Eni Lifts Force Majeure on Nigeria's Brass River Crude Exports

LONDON (Reuters) - Italy's oil major Eni said it was lifting force majeure on Nigeria's Brass River crude oil exports on Wednesday after pipelines had been repaired following sabotage.

Eni declared force majeure on the crude grade on Nov. 22 after two pipelines were hit with "explosive devices".

An explosion hit pipelines at Shell and Eni oilfields in Nigeria's Niger Delta, resulting in a leak, a community leader said after the incident.

Nigeria is the world's eighth biggest exporter of crude oil, but a sizeable proportion of its output is stolen by thieves who either drill into pipelines or hijack barges loaded with oil, theft that is known locally as "bunkering".

Oil and gas operations in Nigeria have been hampered for years by bunkering and militant attacks on pipelines, although crude oil production largely recovered after a cessation of hostilities in 2017 by Niger Delta militants, but pipelines and other facilities have still been the target of sporadic attacks and illegal taps.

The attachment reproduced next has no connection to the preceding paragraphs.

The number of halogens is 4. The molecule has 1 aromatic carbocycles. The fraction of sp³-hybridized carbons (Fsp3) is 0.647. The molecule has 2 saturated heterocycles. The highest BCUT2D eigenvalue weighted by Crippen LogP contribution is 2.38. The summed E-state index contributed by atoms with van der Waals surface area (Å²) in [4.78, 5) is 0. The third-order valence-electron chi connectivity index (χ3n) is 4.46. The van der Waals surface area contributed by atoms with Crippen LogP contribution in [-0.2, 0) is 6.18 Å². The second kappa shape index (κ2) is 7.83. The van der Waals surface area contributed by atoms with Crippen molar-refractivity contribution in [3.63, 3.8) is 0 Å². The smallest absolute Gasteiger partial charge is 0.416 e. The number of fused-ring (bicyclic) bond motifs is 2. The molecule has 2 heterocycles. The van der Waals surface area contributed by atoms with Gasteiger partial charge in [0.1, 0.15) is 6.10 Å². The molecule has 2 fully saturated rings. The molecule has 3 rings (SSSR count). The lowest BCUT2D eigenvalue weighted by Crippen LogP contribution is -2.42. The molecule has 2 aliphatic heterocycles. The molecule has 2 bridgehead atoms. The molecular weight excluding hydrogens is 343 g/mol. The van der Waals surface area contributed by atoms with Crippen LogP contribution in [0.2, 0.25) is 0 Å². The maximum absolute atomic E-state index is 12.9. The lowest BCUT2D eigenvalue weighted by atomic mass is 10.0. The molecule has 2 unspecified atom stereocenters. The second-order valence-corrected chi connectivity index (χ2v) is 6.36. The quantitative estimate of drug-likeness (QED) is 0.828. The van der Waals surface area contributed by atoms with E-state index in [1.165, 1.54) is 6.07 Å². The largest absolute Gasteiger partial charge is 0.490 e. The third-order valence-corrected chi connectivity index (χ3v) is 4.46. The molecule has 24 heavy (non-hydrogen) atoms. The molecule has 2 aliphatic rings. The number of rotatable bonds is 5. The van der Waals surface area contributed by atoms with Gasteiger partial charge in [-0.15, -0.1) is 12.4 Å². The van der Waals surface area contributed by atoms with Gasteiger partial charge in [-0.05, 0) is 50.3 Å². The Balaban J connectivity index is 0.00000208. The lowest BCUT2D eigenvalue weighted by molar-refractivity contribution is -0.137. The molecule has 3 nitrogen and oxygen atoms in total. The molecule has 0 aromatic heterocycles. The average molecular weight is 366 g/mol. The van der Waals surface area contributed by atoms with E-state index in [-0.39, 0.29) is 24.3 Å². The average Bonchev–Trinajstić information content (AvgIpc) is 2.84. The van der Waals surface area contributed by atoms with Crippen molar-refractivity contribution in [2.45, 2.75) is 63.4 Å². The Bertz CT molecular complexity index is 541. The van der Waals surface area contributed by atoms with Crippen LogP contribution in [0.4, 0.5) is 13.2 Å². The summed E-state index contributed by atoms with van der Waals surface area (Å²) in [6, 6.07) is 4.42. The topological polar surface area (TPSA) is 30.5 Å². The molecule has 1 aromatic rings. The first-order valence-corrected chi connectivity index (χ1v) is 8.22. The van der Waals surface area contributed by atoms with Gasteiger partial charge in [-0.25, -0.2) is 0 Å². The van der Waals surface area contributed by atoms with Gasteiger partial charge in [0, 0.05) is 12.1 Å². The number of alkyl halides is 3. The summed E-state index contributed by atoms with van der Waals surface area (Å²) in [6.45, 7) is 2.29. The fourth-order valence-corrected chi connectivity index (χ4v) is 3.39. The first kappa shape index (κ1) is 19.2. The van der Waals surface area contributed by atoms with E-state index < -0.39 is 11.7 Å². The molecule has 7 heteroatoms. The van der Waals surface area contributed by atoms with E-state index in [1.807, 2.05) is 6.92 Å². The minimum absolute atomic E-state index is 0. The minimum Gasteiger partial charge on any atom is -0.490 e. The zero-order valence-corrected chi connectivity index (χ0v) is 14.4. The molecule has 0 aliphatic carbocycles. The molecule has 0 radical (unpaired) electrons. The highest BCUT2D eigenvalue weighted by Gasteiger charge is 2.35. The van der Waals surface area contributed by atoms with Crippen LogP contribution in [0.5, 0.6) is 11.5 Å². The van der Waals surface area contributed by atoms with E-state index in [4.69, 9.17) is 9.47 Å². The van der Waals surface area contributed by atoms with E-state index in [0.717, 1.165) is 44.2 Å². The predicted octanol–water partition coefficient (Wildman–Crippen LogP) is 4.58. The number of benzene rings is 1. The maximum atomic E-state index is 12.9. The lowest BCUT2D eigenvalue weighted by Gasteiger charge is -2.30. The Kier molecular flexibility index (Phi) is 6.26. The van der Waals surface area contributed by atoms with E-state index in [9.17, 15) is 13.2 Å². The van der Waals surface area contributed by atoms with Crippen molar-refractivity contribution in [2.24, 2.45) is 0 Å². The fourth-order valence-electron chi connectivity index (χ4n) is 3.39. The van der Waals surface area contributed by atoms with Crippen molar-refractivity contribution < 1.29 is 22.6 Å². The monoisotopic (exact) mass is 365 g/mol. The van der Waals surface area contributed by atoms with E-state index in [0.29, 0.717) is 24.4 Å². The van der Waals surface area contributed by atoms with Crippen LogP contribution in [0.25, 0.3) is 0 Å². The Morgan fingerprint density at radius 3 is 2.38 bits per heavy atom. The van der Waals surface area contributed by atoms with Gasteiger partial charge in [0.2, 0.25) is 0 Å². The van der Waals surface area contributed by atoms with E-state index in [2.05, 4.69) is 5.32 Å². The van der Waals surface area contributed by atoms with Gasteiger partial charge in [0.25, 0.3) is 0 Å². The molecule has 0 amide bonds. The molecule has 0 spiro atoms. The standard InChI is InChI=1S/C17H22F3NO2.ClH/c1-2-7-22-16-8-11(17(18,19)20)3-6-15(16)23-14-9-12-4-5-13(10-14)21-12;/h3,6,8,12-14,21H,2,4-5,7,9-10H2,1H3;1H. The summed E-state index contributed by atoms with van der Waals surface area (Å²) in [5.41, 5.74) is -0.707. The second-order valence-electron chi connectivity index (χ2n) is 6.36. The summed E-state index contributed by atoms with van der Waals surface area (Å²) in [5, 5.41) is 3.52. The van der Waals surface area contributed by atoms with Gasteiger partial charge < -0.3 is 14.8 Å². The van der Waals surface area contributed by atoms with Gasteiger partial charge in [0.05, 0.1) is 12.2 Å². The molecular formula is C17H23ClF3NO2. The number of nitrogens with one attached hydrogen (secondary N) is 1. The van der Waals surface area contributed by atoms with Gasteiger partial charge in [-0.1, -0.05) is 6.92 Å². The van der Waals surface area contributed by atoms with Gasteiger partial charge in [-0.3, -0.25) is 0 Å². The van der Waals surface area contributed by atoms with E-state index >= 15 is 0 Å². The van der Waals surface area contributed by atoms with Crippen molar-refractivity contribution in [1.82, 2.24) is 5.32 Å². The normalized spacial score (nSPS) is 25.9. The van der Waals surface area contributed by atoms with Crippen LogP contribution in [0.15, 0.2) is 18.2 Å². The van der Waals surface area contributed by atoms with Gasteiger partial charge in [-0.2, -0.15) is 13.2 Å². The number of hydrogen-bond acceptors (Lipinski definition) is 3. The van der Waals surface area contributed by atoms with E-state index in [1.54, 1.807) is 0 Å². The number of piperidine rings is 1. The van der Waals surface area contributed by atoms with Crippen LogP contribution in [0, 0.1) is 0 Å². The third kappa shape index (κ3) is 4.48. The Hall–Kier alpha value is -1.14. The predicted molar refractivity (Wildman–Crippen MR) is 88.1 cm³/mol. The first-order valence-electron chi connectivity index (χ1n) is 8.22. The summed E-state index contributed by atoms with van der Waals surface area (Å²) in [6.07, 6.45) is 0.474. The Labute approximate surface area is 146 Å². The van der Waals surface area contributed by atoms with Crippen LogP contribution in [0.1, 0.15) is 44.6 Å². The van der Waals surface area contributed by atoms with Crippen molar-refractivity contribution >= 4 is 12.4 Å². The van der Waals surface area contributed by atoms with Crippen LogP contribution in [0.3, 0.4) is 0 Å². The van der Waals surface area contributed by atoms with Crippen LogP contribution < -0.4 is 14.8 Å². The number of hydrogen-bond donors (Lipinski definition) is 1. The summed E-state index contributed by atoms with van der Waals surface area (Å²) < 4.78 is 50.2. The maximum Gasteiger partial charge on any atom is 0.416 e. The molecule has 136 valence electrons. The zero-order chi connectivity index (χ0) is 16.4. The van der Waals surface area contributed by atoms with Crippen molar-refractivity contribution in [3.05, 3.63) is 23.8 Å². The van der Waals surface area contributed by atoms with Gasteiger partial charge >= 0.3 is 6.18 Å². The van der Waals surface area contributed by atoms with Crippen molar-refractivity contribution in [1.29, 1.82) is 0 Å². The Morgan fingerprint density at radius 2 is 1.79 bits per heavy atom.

Last month, a Nigerian court sentenced six foreigners and one Nigerian to seven years in prison for oil theft, three years after the navy arrested 10 suspects with a vessel carrying crude oil off the Niger Delta. They had siphoned about two thousand metric tonnes of crude oil from a loading facility belonging to Shell Petroleum in 2017.

In 2016, ExxonMobil declared force majeure after militants bombed the 300,000-bpd Qua Iboe export terminal, and Shell had to shut its 180,000-bpd Trans-Niger Pipeline and 400,000-bpd Forcados terminal after separate pipeline attacks.  Hundreds of foreign and local oil workers were evacuated that year because of death threats by a group calling itself the Niger Delta Avengers, which sought to stop all oil exports.

Eni has had a presence in Nigeria since 1962, when the Nigerian Agip Oil Co. Ltd (NAOC) was founded.

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